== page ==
It’s hard to find a silver lining to this winter of woe.
But for those farmers who survive its many travails and get a better year in 2020-21, perhaps stronger farms and Canadian farming system will arise.
That’s the kind of wisdom I sensed developing among farmers and those who serve them during the Canadian Crops Convention in Vancouver. The extreme pressure of the past two years, hitting a peak this winter, has turned everybody’s attention to improving farm operational and financial stability.
“There are always challenges and opportunities,” John Sandborn, a Benito, Man., farmer said to me at the convention.
“If you can take the opportunity to make your business more streamlined in difficult times, and things revert to a more normal cycle, hopefully you’ll be that much more efficient.”
It’s the “if it doesn’t kill you, it makes you stronger,” attitude, and it applies in farming as much as anywhere.
The Canadian Canola Growers Association has taken that approach with using today’s stress and problems to lobby hard for improvements to cash advances. It seems to have worked, with cash advances now being offered without the $50 registration fee, with the expanded interest-free and overall limits achieved last year, and now being offered at a rate of prime minus three-quarters of a percent.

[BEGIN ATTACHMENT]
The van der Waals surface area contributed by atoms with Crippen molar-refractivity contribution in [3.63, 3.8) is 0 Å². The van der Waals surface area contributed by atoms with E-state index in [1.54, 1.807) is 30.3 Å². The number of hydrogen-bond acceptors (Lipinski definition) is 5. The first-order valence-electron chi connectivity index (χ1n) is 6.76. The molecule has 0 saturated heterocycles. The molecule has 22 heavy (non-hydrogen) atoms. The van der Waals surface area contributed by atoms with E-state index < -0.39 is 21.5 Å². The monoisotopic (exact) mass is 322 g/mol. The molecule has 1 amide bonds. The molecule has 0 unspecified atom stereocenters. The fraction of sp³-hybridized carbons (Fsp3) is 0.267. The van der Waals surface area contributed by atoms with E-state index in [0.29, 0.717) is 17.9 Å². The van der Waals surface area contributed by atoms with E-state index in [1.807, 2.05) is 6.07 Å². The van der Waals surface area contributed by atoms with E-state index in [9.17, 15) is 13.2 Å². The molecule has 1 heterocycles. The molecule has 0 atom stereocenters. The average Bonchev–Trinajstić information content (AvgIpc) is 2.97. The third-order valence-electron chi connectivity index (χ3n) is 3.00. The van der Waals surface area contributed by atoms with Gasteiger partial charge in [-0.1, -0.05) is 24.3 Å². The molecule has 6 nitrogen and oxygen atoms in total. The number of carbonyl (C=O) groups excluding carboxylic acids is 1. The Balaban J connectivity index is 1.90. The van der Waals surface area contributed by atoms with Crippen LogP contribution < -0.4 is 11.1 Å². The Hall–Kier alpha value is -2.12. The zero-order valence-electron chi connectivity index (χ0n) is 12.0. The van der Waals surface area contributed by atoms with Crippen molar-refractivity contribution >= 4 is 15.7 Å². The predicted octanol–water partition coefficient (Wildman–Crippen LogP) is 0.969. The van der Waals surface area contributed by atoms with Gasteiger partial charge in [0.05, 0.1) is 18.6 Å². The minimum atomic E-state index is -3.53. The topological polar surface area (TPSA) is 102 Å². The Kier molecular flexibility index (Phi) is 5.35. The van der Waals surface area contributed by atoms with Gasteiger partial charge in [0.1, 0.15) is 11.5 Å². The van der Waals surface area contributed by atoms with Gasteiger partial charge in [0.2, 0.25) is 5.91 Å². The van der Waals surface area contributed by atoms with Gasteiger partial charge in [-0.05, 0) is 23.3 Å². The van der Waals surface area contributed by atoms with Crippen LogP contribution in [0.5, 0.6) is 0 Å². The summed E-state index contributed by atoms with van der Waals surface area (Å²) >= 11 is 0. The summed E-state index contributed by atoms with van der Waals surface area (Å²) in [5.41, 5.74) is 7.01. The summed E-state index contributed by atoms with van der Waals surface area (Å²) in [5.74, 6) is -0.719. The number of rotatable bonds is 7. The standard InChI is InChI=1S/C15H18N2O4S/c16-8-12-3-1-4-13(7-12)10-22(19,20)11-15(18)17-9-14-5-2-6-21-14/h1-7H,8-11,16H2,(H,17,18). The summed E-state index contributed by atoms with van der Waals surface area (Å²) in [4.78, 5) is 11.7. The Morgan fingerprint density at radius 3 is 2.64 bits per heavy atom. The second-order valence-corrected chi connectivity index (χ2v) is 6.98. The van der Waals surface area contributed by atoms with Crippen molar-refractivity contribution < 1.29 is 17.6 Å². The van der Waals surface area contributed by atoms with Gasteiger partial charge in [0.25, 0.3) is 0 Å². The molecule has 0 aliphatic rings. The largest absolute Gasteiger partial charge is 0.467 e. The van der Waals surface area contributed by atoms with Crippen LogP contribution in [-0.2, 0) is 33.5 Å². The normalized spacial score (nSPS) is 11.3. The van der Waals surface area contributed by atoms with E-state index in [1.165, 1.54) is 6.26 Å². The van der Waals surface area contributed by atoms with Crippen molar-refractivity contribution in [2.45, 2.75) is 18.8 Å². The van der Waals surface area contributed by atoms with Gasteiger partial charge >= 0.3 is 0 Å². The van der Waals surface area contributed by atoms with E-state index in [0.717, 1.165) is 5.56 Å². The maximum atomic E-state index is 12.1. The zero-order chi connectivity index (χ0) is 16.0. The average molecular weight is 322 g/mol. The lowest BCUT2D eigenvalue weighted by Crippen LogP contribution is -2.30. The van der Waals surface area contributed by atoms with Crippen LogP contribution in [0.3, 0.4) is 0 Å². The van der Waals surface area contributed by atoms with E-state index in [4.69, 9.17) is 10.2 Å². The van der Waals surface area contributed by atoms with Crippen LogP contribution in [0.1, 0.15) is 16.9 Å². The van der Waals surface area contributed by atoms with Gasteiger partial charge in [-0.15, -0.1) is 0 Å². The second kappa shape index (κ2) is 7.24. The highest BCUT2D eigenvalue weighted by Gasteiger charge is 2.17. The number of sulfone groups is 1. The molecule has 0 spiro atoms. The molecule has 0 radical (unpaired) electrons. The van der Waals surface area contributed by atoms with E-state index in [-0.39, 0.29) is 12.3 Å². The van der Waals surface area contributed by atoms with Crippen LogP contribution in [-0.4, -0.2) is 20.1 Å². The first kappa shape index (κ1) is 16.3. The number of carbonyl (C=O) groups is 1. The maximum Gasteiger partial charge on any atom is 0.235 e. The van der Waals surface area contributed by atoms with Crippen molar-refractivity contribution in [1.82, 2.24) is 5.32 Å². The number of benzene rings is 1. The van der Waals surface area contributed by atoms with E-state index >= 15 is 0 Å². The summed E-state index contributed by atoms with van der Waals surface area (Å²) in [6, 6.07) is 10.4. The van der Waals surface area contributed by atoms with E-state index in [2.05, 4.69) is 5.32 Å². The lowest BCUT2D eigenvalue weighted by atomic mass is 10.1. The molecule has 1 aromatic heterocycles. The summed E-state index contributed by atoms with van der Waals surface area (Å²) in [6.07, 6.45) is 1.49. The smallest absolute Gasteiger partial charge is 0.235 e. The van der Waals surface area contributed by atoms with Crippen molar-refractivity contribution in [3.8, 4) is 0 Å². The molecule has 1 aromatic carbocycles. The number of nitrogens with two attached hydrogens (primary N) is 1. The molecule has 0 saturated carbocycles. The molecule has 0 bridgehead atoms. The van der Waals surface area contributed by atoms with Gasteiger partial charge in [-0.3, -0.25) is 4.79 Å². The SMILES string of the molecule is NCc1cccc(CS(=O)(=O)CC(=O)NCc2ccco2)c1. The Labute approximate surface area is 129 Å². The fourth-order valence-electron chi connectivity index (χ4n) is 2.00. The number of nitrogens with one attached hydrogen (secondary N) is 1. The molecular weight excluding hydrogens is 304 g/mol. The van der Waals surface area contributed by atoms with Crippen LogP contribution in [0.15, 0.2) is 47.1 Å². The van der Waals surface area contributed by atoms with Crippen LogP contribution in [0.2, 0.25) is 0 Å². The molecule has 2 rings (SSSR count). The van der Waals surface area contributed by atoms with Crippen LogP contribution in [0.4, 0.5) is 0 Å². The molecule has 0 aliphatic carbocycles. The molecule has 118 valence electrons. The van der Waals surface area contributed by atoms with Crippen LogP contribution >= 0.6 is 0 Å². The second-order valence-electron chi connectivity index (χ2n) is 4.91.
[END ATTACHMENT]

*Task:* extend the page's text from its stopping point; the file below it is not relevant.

Without today’s problems, the CCGA doubts those improvements would have been made. The last time improvements were gained was in the 2013-14 grain transportation crisis.
That’s often how advancements happen. It’s how evolution works. Instead of steady improvements, there’s “punctuated equilibrium,” where little happens for years, but then under a severe stress, major developments occur.
Unfortunately, that development occurs beside suffering and loss by many or most, but if the suffering and loss is inevitable, it’s better to pair that with some sort of development so something positive comes out of the experience.
A few years ago, during the commodity boom, everybody’s focus was on maximizing production almost regardless of cost, because prices almost always led to higher net returns, even with hefty spending.
Today, the focus is much more on a careful assessment of risk versus reward and return on investment.
Sandborn rues the hardships farmers have faced, including terrible harvest weather, then a string of transportation delays that prevented many of them from delivering their grain and bringing in cash to pay their bills.
But if they survive and get better weather this year, perhaps they’ll be better set up for next time things go bad. It’s the best anybody can hope now.
If anything is true in agriculture it’s this: there will be good years, and there will be bad years.
Farmers are due a good year and they deserve to benefit from what they’ve gone through this winter.